In the basic knowledge we get straight to the point. Here you will find the most important results and formulas for your physics class. And so that fun is not neglected, there are the popular LEIFI quizzes and varied exercises with detailed sample solutions. This is how you can check whether you have understood everything.

Structure of atomic nuclei

  • Atomic nuclei consist of electrically positive protons and electrically neutral neutrons. Protons and neutrons are nucleons.
  • A chemical element has a fixed number of protons (Z ), but can have several isotopes with different numbers of neutrons (N ).
  • The notation [ rm <> ^ is used to clearly identify cores_ quad text quad rm <> ^ <14> _ <6>]

Key figures of cores

Nuclide map of stable nuclei

  • Different atomic nuclei are often represented in a (N ) - (Z ) - nuclide map.
  • Different elements are in different lines, isotopes of the same element are in the same line.
  • Small, light nuclei have roughly the same number of protons as neutrons, while large, heavy nuclei have a significantly larger number of neutrons than protons.

Scattering experiment

  • Scattering experiments can be used to investigate the structure and structure of the smallest particles.
  • The object to be examined is bombarded with fast particles that are scattered on the object.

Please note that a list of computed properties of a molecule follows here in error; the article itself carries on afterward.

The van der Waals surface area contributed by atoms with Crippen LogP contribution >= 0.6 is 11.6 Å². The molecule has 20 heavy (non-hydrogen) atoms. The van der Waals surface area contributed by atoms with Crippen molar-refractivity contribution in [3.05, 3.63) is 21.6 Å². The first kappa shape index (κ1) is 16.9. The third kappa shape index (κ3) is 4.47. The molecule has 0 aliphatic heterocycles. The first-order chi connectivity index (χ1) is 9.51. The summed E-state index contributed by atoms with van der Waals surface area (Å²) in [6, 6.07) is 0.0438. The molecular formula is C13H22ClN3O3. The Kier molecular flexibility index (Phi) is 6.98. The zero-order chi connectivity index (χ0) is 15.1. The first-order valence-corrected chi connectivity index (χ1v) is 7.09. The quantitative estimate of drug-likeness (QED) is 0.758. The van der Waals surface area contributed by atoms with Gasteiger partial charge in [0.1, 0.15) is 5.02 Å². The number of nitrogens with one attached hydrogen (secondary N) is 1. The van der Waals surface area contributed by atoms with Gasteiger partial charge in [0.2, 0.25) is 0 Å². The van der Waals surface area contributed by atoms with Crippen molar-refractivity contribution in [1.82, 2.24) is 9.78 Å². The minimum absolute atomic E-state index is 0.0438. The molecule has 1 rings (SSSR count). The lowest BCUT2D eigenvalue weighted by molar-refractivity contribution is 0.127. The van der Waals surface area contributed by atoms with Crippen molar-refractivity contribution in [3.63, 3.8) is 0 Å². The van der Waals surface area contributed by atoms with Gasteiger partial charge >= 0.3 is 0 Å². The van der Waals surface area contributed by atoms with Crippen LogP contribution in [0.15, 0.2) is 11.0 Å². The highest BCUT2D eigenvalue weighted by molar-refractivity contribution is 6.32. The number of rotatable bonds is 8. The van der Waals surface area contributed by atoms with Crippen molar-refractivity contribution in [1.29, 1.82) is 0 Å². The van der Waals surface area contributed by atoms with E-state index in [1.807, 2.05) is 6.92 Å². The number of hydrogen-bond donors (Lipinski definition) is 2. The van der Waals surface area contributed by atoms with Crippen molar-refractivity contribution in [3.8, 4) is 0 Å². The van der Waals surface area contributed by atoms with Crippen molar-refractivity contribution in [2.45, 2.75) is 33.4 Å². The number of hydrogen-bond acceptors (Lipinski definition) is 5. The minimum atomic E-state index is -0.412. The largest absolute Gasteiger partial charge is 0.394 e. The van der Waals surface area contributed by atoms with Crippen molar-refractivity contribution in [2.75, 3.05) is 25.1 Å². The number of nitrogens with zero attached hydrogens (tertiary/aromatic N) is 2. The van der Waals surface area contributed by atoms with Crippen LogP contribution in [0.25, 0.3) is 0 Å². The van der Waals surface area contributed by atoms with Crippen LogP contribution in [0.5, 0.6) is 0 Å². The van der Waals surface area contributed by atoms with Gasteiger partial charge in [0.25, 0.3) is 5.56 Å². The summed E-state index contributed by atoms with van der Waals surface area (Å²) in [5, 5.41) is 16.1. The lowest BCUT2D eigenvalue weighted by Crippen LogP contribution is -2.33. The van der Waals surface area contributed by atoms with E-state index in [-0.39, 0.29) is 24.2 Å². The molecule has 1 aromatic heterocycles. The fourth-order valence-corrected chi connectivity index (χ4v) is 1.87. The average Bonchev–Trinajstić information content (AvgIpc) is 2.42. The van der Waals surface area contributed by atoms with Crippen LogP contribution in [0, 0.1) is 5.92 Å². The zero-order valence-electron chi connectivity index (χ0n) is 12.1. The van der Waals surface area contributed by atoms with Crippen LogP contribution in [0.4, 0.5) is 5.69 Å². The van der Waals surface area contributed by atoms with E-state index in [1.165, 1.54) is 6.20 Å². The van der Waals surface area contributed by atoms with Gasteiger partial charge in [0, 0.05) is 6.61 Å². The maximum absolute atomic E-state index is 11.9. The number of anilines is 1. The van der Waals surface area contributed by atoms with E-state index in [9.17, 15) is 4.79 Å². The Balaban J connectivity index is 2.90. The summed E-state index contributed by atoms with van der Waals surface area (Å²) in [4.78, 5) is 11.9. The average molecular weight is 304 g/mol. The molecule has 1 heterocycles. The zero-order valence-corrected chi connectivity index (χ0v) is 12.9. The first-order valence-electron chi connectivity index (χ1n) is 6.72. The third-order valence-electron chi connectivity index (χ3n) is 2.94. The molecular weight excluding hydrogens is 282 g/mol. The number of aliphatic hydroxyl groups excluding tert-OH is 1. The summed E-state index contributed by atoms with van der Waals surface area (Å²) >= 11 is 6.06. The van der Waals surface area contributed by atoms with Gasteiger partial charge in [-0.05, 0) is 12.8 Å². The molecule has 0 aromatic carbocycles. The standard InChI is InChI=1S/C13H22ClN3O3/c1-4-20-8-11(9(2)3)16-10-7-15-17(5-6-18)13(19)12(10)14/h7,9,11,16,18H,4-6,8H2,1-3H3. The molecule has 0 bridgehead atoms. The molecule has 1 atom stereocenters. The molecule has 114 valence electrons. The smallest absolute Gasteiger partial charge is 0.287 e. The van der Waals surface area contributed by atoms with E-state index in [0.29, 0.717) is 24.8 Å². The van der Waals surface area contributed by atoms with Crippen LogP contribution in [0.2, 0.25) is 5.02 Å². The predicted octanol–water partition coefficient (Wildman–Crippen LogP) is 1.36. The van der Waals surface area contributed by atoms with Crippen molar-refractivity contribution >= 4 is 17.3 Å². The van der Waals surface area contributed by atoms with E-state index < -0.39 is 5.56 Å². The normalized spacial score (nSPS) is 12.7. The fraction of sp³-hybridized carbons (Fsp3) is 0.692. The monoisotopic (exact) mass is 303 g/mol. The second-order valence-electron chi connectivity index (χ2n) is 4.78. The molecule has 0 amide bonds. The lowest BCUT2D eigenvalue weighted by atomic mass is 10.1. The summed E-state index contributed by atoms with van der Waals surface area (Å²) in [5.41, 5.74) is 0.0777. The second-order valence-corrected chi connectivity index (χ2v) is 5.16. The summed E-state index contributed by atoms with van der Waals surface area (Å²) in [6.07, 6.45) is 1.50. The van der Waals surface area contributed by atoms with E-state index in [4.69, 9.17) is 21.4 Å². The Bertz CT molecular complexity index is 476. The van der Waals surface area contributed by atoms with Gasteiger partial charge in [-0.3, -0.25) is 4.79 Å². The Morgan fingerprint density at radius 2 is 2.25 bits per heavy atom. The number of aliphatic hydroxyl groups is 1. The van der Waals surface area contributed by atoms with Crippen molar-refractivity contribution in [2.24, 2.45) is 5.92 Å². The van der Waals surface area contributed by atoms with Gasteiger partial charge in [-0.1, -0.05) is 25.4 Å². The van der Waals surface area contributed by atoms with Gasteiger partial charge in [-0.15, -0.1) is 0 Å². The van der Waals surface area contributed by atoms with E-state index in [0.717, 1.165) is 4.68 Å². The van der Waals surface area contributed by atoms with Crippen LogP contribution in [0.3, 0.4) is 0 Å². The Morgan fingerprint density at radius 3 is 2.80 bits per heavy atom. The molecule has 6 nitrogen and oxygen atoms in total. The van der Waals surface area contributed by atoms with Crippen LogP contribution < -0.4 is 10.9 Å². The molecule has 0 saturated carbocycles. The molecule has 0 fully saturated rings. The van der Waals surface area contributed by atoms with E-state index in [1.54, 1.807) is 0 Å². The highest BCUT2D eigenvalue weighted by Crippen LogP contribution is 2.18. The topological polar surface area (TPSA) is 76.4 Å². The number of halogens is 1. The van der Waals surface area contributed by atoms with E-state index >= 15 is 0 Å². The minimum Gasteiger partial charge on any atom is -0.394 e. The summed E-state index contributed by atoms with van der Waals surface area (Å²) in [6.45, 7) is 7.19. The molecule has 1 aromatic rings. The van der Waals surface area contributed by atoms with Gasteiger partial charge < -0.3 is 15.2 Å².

• Conclusions about the structure of the object are drawn from the spatial distribution of the scattered particles.

Table of contents

Nuclear physics is carried out both theoretically and experimentally. Your most important theoretical aid is quantum mechanics. Experimental tools are e.g. B. particle detectors and radiation detectors, particle accelerators and vacuum technology.

The task of “pure” nuclear physics in the sense of basic research is the clarification and explanation of the corestructure, so the details of the structure of the atomic nucleus.

Many have emerged from the study of radioactivity and reactions with nuclei Applications developed, for example

  • Energy generation from nuclear reactions using nuclear reactors and nuclear fusion reactors,
  • medical diagnostic and therapeutic procedures (such as scintigraphy, brachytherapy), collectively referred to as nuclear medicine,
  • chemical applications in radiochemistry or nuclear chemistry,
  • Procedure for preventive damage detection in pipelines using gamma radiation,
  • Production of material surfaces with special properties by means of ion implantation,
  • Auxiliary methods for other research areas such as radiocarbon dating in archeology or cosmochemistry.

Typical orders of magnitude in the area of ​​atomic nuclei and nuclear processes are

The building blocks of the nuclei are the nucleons: neutrons and protons. The number Z the number of protons in a nucleus is equal to the number of electrons in a neutral atom. Z determines the chemical properties of the atoms and is therefore called the atomic number (or, based on the atomic nucleus, also the atomic number). The mass of the atomic nucleus is given by the number A. of all nucleons and is therefore also called mass number. As you can see is the neutron number N = A.Z. Types of atoms with the same atomic number but different numbers of neutrons are called isotopes of the respective element. The physical properties of the nucleus depend on both the atomic number and the neutron number, the chemical properties (almost) only on the atomic number.